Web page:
My last two years at Seven Hills, I was thinking a lot more about what it means to be a Black man in America and what is my responsibility and commitment to persons of color around the world. My junior and senior year, my best friends at the school were Harold and James and all the other janitors. I’d see them between classes and talk to them constantly throughout the day. Knowing Harold was there was a constant reinforcement that someone was watching out for me. Years later, it was Harold who was waiting for me outside of the auditorium when I received my alumni award, just as he’d be outside the gym after a Friday night basketball game when I was a student. I offered that alumni award to him, but he wouldn’t take it. Just like Duke, Harold reminded me of the power of showing up.
Before our graduation ceremony senior year, I huddled with the janitors in a private space where we all prayed together. After the ceremony, James reached into his pocket and pulled out $50 to give me. His hands had cuts and calluses upon calluses on them. He said to me, “I never want your hands to look like mine.” I didn’t know what to say, so I said, “I promise.” I have never forgotten him, that promise, or that day.
All of these relationships are still feeding me. It wasn’t until I hit my 40s that I think I fully appreciated how profoundly Seven Hills has shaped my life. I had started getting letters from college basketball programs starting in ninth grade. At the same time, I was almost failing out of Seven Hills and needed to go on academic probation. So, I’m failing out, but I was so arrogant that I’m still focusing on these basketball letters. I knock on Susan Marrs’ door, and she started helping me see things more clearly, to see college as a place with sports but also to see college as a place to learn. She asked me about my interests and talked to me about what opportunities there could be after college.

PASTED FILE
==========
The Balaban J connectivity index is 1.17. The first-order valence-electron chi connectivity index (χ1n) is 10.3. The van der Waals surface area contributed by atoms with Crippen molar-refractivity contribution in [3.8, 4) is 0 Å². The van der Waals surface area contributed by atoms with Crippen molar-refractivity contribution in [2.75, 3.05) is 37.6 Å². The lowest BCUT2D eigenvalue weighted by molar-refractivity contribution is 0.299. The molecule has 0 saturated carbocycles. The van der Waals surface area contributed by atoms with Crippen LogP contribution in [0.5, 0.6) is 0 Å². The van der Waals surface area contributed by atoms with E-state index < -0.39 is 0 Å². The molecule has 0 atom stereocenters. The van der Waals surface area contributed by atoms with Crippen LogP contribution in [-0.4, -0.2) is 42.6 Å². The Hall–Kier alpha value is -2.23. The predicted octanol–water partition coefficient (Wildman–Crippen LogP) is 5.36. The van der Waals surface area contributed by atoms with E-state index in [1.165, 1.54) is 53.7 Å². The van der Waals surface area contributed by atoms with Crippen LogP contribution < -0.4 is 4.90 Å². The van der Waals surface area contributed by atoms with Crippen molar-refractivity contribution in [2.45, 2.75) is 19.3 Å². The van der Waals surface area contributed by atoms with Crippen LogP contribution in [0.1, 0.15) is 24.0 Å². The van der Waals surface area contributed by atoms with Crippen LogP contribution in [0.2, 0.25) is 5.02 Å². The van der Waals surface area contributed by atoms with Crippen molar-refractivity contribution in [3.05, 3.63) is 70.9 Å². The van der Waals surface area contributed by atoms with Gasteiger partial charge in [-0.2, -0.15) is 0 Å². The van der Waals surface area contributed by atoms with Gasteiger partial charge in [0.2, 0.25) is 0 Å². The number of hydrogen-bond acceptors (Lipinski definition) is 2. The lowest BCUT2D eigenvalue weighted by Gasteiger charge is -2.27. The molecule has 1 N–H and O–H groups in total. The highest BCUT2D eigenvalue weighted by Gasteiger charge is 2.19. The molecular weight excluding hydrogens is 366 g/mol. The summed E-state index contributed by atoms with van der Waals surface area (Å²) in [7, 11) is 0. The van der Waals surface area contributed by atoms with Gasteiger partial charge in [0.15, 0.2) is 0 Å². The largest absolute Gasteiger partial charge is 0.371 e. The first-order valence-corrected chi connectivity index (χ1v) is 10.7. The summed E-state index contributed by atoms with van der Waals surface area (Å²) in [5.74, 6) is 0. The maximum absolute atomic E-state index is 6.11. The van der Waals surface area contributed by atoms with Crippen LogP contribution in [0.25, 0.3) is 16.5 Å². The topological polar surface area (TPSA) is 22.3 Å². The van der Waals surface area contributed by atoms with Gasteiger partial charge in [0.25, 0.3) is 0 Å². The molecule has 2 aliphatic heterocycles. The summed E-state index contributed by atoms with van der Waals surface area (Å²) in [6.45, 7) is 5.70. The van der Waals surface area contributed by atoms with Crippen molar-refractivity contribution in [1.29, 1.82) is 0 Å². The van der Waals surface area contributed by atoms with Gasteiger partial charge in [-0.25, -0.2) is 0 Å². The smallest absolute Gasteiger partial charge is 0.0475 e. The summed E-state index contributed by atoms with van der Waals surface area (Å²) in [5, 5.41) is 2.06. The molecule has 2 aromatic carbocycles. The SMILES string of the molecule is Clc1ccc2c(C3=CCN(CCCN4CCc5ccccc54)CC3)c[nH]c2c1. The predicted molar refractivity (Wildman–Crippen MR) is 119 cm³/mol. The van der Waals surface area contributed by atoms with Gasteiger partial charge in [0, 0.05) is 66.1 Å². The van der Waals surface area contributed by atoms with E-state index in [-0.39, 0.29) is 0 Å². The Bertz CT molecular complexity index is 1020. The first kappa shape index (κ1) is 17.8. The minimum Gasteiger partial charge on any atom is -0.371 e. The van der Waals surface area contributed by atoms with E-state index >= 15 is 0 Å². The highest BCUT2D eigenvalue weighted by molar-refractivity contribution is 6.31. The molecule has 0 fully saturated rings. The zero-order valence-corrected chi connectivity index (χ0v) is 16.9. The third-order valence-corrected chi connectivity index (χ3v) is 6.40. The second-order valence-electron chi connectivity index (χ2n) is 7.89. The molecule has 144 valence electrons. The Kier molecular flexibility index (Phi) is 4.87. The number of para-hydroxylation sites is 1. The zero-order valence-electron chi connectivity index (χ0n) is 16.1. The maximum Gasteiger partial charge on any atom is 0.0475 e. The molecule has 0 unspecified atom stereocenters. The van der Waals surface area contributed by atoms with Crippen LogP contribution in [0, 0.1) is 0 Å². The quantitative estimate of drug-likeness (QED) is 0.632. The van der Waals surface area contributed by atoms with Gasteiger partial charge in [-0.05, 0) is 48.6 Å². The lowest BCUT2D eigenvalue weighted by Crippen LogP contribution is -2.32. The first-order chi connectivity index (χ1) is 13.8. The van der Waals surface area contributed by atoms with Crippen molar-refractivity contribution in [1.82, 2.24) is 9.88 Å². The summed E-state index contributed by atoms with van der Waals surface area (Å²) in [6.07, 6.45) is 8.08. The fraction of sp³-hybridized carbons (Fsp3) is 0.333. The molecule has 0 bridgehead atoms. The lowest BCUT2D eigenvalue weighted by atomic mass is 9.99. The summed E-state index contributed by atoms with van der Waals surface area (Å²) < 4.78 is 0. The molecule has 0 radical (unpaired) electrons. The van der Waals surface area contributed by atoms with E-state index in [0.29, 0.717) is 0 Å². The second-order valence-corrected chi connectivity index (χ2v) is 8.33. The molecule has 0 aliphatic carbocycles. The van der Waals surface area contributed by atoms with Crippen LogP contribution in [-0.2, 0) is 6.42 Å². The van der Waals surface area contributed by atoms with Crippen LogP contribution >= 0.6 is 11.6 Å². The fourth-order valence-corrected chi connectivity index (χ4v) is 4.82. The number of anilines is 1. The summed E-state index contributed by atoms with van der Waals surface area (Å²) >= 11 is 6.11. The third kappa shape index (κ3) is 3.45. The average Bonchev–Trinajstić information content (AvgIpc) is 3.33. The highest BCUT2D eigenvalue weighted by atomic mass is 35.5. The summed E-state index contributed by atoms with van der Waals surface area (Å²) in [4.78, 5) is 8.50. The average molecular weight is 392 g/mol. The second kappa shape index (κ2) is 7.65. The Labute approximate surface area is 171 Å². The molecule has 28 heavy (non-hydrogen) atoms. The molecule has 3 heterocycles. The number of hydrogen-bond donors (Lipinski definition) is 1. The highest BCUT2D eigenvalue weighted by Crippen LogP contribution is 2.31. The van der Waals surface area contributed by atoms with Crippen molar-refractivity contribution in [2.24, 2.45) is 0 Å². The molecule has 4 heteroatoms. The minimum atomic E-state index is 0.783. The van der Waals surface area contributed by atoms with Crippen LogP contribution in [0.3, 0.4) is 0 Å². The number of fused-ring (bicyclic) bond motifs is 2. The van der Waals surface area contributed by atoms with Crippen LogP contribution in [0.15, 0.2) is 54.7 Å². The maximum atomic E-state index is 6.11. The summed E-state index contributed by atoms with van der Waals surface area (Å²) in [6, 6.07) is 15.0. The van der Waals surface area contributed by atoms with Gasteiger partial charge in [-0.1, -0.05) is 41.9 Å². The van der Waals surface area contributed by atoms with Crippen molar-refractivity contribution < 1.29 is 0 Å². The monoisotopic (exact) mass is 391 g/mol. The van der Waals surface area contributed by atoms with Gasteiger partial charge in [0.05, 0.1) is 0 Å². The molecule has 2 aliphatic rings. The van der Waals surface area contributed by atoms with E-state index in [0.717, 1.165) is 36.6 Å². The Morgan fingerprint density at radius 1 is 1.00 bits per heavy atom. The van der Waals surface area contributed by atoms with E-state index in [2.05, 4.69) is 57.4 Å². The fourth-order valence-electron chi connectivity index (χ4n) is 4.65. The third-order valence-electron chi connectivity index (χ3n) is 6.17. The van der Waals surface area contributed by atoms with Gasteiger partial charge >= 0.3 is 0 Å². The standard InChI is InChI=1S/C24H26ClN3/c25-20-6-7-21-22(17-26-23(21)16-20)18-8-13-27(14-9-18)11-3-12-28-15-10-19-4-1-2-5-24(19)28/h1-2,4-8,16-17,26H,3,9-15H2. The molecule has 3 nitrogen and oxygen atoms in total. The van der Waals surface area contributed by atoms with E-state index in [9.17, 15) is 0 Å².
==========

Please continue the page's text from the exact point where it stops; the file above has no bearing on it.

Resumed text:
We started meeting twice a month and did that for the next four years. What’s the cost per hour for someone like Susan Marrs to be invested in my life twice a month for four years? Without her, there is no way that I would have heard of Denison University, where I attended college. I would have ended up at some junior college. The college preparedness at Seven Hills alone takes the cake and provided me with a social and emotional skillset that to this day — along with the assistance of another Seven Hills parent, my psychologist, Dr. Carl Crew, Jr. — allows me to participate in my own healing.
I had some issues with being Black at Seven Hills and not immediately reconciling where I was with where I came from.
And yet, my social worker mother and my janitor stepdaddy, alongside this remarkable school, worked patiently with me to put the pieces of my life together and let me experience the world. I’ve now been on the phone with Susan Marrs in four different continents! I always refer to her as my white mother, and it all started because I was this self-absorbed ninth grader who she helped put on the right track. Jack White took me aside when I graduated, and thinking about all my detentions freshman year, he told me it was the biggest turnaround of anyone he remembered. I often tell people that I peaked in high school, but it was those moments alongside those people that have made this magical descent one hell of a ride.